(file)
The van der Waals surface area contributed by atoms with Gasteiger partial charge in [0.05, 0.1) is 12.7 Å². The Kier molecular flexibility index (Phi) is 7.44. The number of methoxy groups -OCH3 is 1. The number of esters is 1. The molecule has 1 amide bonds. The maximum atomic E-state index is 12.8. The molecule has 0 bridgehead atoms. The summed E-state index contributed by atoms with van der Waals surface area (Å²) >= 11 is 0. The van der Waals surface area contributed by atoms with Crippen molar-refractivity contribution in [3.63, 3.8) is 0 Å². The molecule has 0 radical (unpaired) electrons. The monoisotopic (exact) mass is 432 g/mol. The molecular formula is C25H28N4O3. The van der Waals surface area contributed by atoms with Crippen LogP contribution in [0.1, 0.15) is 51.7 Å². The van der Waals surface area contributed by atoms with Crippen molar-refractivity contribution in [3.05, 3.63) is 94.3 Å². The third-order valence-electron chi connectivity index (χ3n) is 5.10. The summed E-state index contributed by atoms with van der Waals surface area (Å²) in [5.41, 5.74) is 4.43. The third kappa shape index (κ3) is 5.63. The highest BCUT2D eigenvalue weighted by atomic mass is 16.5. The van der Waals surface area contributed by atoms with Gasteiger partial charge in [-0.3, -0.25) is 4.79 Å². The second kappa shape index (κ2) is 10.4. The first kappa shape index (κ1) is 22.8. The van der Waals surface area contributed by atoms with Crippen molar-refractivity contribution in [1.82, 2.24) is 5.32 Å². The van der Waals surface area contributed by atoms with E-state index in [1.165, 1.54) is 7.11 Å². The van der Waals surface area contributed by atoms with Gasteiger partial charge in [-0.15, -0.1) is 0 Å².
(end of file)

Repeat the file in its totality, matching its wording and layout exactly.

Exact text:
The van der Waals surface area contributed by atoms with Gasteiger partial charge in [0.05, 0.1) is 12.7 Å². The Kier molecular flexibility index (Phi) is 7.44. The number of methoxy groups -OCH3 is 1. The number of esters is 1. The molecule has 1 amide bonds. The maximum atomic E-state index is 12.8. The molecule has 0 bridgehead atoms. The summed E-state index contributed by atoms with van der Waals surface area (Å²) >= 11 is 0. The van der Waals surface area contributed by atoms with Crippen molar-refractivity contribution in [3.63, 3.8) is 0 Å². The molecule has 0 radical (unpaired) electrons. The monoisotopic (exact) mass is 432 g/mol. The molecular formula is C25H28N4O3. The van der Waals surface area contributed by atoms with Crippen LogP contribution in [0.1, 0.15) is 51.7 Å². The van der Waals surface area contributed by atoms with Crippen molar-refractivity contribution in [3.05, 3.63) is 94.3 Å². The third-order valence-electron chi connectivity index (χ3n) is 5.10. The summed E-state index contributed by atoms with van der Waals surface area (Å²) in [5.41, 5.74) is 4.43. The third kappa shape index (κ3) is 5.63. The highest BCUT2D eigenvalue weighted by atomic mass is 16.5. The van der Waals surface area contributed by atoms with Gasteiger partial charge in [-0.3, -0.25) is 4.79 Å². The second kappa shape index (κ2) is 10.4. The first kappa shape index (κ1) is 22.8. The van der Waals surface area contributed by atoms with Crippen molar-refractivity contribution in [1.82, 2.24) is 5.32 Å². The van der Waals surface area contributed by atoms with E-state index in [1.165, 1.54) is 7.11 Å². The van der Waals surface area contributed by atoms with Gasteiger partial charge in [-0.15, -0.1) is 0 Å².